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Gravitational wave scientists bag Nobel Prize


Posted on Tuesday, 3 October, 2017 | Comment icon 9 comments

Gravitational waves were first picked up in 2015. Image Credit: CC BY-SA 4.0 Simulating eXtreme Spacetimes
The winning trio were responsible for the first ever confirmed detection of gravitational waves.
Rainer Weiss, Barry Barish and Kip Thorne picked up this year's Nobel prize in physics for their work on the Laser Interferometer Gravitational-Wave Observatory (LIGO) experiment.

Originally proposed by Albert Einstein as a consequence of his General Theory of Relativity, gravitational waves are ripples in the fabric of space-time that carry energy across the universe.

The first time gravitational waves were detected was back in 2015 when LIGO picked up the warping of space-time generated by the collision of two black holes situated over one billion light years away.

Since then there have been three more confirmed detections including one in August of this year.

Scientists are now hoping to use gravitational waves to learn more about the Big Bang.

"There are calculations that indicate that the very earliest instants of the universe, right after the universe gets born, there is an enormous amount of background radiation of gravitational waves generated," said Weiss.

"That would be one of the most fascinating things man could [see] because it will tell you very much how the universe starts."

Source: The Guardian | Comments (9)

Tags: Gravitational Waves, Nobel Prize

Recent comments on this story
Comment icon #1 Posted by EBE Hybrid on 3 October, 2017, 20:20
Remarkable discovery, the three are very deserving winners of the Nobel prize
Comment icon #2 Posted by TaintlessMetals on 4 October, 2017, 2:21
They should be proud, this will lay the stones for humanities path to the rest of the universe. So much progress will be made from what we learn, very deserving of this accolade.
Comment icon #3 Posted by Derek Willis on 4 October, 2017, 8:05
It's interesting how science evolves. The virtually unknown British genius Oliver Heaviside was first to mention the possibility of gravity waves in 1893. Heaviside had previously reduced Maxwell's original unmanageable twenty electromagnetic equations to the four we now use. Then through analogy with the waves produced by an excited electromagnetic field, he suggested a similar situation would occur with a gravitational field. Then in 1905 the French mathematician Henri Poincare proposed gravity waves would be a requirement of the Lorenz transformations (which themselves had their origins in ... [More]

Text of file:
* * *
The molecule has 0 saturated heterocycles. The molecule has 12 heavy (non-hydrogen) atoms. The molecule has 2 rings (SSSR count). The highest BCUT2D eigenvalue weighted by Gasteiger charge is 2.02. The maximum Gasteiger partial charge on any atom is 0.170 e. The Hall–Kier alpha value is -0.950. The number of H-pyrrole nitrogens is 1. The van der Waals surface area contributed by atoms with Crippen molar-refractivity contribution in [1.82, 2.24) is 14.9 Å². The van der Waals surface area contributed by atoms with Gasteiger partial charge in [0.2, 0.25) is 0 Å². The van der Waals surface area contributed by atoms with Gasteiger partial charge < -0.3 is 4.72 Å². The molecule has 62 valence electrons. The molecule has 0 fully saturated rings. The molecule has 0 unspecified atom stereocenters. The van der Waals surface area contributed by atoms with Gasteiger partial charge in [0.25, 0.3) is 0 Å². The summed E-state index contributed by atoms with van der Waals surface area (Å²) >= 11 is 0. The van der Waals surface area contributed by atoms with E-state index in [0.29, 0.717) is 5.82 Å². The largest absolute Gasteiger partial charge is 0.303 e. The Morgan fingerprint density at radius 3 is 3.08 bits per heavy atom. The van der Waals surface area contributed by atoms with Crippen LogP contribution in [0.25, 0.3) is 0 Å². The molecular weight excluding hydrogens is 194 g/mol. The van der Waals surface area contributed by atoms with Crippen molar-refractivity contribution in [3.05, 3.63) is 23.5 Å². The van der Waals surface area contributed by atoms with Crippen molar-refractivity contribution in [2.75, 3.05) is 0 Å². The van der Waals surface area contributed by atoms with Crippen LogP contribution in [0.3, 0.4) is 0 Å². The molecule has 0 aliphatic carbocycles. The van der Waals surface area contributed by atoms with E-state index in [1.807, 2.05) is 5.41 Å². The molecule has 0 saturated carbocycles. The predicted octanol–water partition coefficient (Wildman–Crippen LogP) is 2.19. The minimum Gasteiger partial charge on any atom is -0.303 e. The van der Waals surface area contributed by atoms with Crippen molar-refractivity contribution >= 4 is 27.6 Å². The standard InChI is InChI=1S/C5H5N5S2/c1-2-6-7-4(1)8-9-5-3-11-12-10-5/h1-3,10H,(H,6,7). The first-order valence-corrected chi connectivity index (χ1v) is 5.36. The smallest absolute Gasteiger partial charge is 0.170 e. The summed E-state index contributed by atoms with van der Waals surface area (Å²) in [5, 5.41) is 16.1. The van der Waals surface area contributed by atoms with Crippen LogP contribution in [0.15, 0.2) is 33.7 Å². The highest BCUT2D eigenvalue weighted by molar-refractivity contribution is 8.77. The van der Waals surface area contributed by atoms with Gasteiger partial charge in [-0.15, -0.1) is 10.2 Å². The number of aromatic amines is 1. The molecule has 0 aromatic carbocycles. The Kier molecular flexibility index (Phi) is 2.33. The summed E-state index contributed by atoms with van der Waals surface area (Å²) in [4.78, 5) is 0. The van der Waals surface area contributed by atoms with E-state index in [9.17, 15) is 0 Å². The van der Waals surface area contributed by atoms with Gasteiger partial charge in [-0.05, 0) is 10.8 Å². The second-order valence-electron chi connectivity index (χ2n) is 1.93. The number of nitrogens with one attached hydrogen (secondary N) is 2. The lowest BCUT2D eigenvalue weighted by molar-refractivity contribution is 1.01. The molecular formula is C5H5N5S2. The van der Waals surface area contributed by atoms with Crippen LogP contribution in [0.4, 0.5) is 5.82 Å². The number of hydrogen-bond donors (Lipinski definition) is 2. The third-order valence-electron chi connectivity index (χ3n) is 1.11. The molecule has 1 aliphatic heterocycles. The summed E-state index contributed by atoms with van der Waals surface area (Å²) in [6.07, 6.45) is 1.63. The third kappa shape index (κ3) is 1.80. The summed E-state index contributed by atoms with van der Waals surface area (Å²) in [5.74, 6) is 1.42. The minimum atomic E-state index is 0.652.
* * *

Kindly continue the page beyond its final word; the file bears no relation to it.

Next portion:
Comment icon #4 Posted by qxcontinuum on 4 October, 2017, 12:43
this proof of concept discovery was somewhat expected since i knew about this project. Science does make progress but lets hope it won't die but carried forward. There's a lot of benefits tided into it; such as exploring the possibility to transmit information or even more travel by it... well time travel etc
Comment icon #5 Posted by Sir Smoke aLot on 4 October, 2017, 13:20
It's so fascinating to see just on what level of sensitivity did LIGO sensors had to have to detect gravitational waves and do measurements. In talk about LIGO, moderated by Brian Greene LINK scientists mention basis of scepticism over the project when they were making proposal for LIGO in 1989. At 1:13:00 in video they talk about it. Very interesting piece of this large project.
Comment icon #6 Posted by Ell on 4 October, 2017, 17:03
What was discovered was a vibration. That is a fact. It has been asserted that the vibration was caused by a gravitational wave. That is not a fact, but an interpretation.
Comment icon #7 Posted by Derek Willis on 4 October, 2017, 17:26
Perhaps you could suggest - and back up with maths - what else other than a gravitational wave caused the disturbances in the manner predicted by the GR field equations. You can then pass the information on to Kip Thorne. I am sure he would be willing to give his Nobel prize to you.  
Comment icon #8 Posted by paperdyer on 4 October, 2017, 20:15
So now scientist want to study gravitational waves in with the Big Bang Theory (the actually bang, not the TV show that I'd like to blow up!)  Maybe this version of the universe isn't as old as we think maybe it just keeps getting "Banged" over and over again. You know, keep playing with the puzzle pieces until you get something you like.That almost sounded slightly religious.
Comment icon #9 Posted by qxcontinuum on 4 October, 2017, 20:35
I don't think this universe is older as they initially said. Heck i don't believe in Carbon dating method either! The years they push back evolution is unsettling un-comfortable to my own observations or calculation/estimations of a few phisical and chemical processes i know.  Recently has been discovered that Neptun's rings are relatively newer than history of Dinosaurus on Earth. So we must be ready to embrace every new discovery as crazy it seems to be or as uncomfortable to old fart scientists . What i expect in the next 5 years would be announcement that there was life on Mars and it peri... [More]


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